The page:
The Diamond Shloka – Bhagavad Gita, Ch 18, Vs 64-66

Absolute (unconditional) Surrender to Absolute God will get you to Absolute God
God and Me

Absolute God, whether personal God or the abstract Absolute, is Absolute Goodness, Love and Happiness.

64
Now hear Me again, concerning this most profound secret of all. You are certainly loved by Me, so what I speak is for your benefit:

Now, because you are still contemplating this secret teaching, out of love for you, Lord Krishna is going to try again to bring it home and awaken you, because it is for your benefit to know it. 

65
Devoted to Me, always thinking of Me, surrender to Me, and offer pranamas to Me, and you will doubtless come to Me. This is my promise to you, for you are dear to Me.

“Offer pranamas to Me” means ‘to bow down to, to make obeisance to, make reverential salutation and show adoration’. This is pranama, ‘bowing down in respectful salutation to God and Guru. If you are able to do this, you are ready and able to surrender to God in meditation (Surrender Meditation: shaktipat kundalini yoga).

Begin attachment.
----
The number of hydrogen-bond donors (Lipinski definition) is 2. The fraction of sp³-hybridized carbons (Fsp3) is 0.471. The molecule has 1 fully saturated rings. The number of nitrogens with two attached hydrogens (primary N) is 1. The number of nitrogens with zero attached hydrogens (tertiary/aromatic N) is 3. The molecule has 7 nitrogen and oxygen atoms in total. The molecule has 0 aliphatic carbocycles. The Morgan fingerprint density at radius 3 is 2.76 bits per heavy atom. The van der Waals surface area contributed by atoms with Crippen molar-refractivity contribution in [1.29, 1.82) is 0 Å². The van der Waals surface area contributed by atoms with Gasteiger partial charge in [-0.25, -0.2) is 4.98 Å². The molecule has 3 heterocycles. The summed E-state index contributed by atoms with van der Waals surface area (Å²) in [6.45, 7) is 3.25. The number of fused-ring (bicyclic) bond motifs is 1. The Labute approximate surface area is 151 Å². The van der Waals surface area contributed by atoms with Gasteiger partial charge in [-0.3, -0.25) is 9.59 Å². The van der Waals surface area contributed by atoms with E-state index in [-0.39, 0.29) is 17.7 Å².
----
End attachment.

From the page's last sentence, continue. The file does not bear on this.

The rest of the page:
The purpose of pranama is to increase your ability to surrender to God.

The Diamond Shloka

(shloka – verse in duple meter) 

Now we come to the Diamond Shloka. It is so called because it is the verse within this Gita that is the KEY to everything Lord Krishna has been teaching Arjuna (and us), and all of it is contained in this one single verse:

66
Abandon all dharmas and take refuge in Me alone, and I will give you freedom from all evils. Fear not!

  • Evils – misfortunes and sorrows
  • Fear not, also means, ‘grieve not’.
  • Freedom is from the Sanskrit word, moksha, which has to do with being free of recurring cycles of death, rebirth, and the influences of the past (samsara).

SurrenderAlternate translation:
Abandon all ‘shoulds’ and surrender only to Me, and I will liberate you from all misfortunes and sorrows. Fear not!

  • Misfortunes – The word for misfortunes means just about everything from suffering to bad luck.  

“Abandon all dharmas and surrender only to Me.”
In this verse, the word dharma is plural — rules, laws, duties, responsibilities, etc. This suggests that we should take the meaning of dharmas to be concerned with the laws of man, rather than with the singular law of Truth, the Absolute.

Relying on ‘shoulds’ is not surrender, renunciation, or sacrifice, and does not lead to the highest Yoga (Divine Union), or to liberation. It is only through surrender “to Me”, Absolute God, that one can reach God/Truth, become liberated and freed of all misfortunes, sorrows and fears.